Having split our dataset in to the Humour and Truth categories, it was noticeable that both sub-datasets shared a basic lexicon – terms(words) such as 'black, 'white', 'people', 'like' and 'just' feature prominently in both 'Humour' and 'Truth' sub-datasets. It seems improbable that there is a linguistic or semantic means of consistently distinguishing between either category when attempting to interpret the meaning of a tweet. What is significant is that the words used in both 'Humour' and 'Truth' categories are broadly similar, and it is the tweeting practices associated with each category that accounts for their distinction. To demonstrate this, see the two images below which represent cluster maps plotting individual words contained within the 'Humour' and 'Truth' sub-datasets (respectively):
These cluster maps are visually different from each other - the 'Humour' map is a messy set of interconnected branching terms, whereas the 'Truth' map shows a high degree of term density around the far edges of the map (i.e. as far away from each other as the cluster map model will allow). The explanation for the different visualisations lies in the tweeting practices associated with each category. Typically, we find:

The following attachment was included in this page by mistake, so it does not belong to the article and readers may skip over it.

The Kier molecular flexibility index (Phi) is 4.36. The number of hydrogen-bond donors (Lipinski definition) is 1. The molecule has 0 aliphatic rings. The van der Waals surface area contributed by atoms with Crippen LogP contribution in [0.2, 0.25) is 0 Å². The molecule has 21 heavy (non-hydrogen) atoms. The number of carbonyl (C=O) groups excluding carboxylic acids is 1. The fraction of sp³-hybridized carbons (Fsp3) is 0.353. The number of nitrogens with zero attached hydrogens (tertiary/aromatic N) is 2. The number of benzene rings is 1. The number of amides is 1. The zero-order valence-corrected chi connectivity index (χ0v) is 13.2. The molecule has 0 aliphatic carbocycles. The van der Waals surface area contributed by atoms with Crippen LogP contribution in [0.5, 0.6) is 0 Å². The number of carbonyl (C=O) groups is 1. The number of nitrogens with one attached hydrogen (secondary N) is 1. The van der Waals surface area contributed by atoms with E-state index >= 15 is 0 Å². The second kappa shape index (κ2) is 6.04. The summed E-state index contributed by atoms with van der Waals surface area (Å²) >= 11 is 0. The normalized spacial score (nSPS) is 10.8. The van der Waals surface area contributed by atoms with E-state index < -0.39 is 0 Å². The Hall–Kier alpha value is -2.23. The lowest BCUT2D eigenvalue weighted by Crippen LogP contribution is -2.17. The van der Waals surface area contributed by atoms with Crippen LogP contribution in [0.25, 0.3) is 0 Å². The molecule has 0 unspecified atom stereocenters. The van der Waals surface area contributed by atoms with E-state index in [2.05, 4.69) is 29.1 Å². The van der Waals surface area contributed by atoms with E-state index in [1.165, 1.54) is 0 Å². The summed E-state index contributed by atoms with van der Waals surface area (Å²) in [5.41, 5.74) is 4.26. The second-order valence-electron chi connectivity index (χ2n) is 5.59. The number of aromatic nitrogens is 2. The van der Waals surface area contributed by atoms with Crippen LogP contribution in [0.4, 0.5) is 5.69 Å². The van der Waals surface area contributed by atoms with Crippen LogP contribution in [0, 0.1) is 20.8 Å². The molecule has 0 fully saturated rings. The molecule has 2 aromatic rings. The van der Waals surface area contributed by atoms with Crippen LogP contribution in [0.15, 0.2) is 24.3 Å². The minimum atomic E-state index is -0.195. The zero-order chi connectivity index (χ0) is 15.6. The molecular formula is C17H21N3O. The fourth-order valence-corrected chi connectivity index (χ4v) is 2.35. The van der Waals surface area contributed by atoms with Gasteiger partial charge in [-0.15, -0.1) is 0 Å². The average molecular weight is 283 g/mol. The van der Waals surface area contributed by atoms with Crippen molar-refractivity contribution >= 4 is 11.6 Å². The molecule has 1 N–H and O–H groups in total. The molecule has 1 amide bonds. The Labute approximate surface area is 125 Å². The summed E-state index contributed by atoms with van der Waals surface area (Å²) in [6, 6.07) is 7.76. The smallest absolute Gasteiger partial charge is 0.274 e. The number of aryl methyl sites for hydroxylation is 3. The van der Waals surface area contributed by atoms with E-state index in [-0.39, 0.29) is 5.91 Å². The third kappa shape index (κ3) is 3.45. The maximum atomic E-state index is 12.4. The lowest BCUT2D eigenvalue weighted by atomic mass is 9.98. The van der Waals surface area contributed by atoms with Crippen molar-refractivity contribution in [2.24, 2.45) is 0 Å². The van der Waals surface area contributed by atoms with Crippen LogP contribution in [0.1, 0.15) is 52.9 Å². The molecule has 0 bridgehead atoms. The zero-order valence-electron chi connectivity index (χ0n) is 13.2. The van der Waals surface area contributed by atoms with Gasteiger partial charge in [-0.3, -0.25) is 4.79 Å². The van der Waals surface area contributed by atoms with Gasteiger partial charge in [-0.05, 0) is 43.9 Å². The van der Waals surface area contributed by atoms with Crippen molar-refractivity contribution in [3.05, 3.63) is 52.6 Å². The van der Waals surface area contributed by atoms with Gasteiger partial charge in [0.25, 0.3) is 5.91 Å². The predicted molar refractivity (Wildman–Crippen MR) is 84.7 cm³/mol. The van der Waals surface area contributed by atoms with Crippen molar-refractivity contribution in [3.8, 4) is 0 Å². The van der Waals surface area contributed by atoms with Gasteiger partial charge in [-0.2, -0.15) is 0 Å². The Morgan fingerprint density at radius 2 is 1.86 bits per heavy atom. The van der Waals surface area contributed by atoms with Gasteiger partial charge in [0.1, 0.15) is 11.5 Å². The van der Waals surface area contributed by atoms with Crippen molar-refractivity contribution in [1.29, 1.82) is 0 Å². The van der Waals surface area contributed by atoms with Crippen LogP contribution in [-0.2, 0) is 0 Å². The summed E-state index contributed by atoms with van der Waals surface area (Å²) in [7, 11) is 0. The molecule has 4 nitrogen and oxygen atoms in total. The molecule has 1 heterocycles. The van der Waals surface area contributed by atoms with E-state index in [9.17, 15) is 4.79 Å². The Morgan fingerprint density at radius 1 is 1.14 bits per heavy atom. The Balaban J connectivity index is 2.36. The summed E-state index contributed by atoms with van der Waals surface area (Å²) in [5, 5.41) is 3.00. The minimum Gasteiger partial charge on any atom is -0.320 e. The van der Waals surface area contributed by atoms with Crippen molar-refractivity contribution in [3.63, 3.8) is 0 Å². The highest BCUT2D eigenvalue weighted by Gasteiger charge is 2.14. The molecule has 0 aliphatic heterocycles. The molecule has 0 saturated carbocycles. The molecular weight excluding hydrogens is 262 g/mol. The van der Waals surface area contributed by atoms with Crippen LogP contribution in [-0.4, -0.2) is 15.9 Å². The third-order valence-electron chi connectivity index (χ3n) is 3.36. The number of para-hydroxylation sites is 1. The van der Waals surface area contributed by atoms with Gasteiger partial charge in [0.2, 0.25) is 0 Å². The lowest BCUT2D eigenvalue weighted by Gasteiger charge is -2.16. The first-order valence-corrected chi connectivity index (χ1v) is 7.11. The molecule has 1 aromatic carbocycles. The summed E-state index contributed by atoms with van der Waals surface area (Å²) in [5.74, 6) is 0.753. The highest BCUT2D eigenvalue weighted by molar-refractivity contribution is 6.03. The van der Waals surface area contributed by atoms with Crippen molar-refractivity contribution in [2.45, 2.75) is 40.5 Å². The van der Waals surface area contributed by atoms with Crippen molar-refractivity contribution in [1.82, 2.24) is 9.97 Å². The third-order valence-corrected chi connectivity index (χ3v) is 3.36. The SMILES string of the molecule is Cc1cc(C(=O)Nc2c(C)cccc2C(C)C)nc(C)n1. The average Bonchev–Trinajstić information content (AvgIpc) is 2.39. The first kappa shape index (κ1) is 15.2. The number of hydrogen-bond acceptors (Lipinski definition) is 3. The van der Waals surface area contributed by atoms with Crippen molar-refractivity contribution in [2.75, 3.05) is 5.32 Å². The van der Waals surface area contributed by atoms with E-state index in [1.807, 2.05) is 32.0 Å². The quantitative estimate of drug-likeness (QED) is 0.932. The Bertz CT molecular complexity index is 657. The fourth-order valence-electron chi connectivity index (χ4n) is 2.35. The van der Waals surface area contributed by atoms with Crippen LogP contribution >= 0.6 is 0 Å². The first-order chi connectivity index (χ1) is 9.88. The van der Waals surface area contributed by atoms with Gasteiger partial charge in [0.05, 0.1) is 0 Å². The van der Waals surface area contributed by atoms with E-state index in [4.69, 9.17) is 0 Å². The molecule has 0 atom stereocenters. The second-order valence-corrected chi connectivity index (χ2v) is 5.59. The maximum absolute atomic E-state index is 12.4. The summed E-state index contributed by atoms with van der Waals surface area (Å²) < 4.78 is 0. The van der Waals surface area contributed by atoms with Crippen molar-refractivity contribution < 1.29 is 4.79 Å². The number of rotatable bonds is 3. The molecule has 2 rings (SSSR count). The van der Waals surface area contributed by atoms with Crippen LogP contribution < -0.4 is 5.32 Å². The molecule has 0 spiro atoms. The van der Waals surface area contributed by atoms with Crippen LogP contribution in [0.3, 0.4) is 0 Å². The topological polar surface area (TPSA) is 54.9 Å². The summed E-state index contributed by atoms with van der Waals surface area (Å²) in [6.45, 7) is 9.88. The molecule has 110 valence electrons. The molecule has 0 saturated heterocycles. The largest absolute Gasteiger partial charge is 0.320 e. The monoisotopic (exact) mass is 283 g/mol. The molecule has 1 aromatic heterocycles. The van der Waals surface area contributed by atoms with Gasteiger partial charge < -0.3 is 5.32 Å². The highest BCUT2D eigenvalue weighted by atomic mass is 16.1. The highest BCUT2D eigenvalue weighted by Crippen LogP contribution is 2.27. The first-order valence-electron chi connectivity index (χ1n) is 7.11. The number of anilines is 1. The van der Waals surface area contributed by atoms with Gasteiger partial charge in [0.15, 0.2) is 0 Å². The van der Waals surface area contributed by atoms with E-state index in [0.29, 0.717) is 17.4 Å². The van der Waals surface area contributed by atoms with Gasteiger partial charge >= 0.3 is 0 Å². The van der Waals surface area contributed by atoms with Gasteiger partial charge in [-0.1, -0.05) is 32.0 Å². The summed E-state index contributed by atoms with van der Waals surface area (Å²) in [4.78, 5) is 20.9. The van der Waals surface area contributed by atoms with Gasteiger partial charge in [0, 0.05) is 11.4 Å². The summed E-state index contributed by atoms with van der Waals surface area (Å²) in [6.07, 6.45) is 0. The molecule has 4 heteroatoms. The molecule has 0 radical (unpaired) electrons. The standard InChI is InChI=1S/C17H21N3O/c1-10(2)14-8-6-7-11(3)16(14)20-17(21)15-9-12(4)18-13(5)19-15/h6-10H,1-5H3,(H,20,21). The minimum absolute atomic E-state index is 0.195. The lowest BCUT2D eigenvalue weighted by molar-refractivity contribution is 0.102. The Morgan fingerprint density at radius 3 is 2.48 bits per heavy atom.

'Humour' hashtags are used to promote, propagate and share tweet content or internet objects (via URLs), i.e. a Vine video or Instagram pictures, and use many multi-hashtags to maximise the findability of the object or tweet content. E.g.:
In the 'Humour' category, multi-hashtags are frequently used together - this accounts for their tight central clustering visible in our original hashtag cluster map. These hashtags are drawn from a relatively narrow pool of terms which are repeatedly used. 'Humour' as a type of racialized talk relies on an implicitly-agreed-upon set of general classificatory hashtags which users recognise and drawn on in order to situate their tweets as embodying racialised humour (rather than actual racist intent). The 'Humour' hashtags themselves do not explain the meaning of the tweet, because the hashtags themselves - as a kind of self-referential meta-data4) - are the tweet. Humour-type tweeting appear to proliferate a repetitious cacophony of racialized meanings and affects.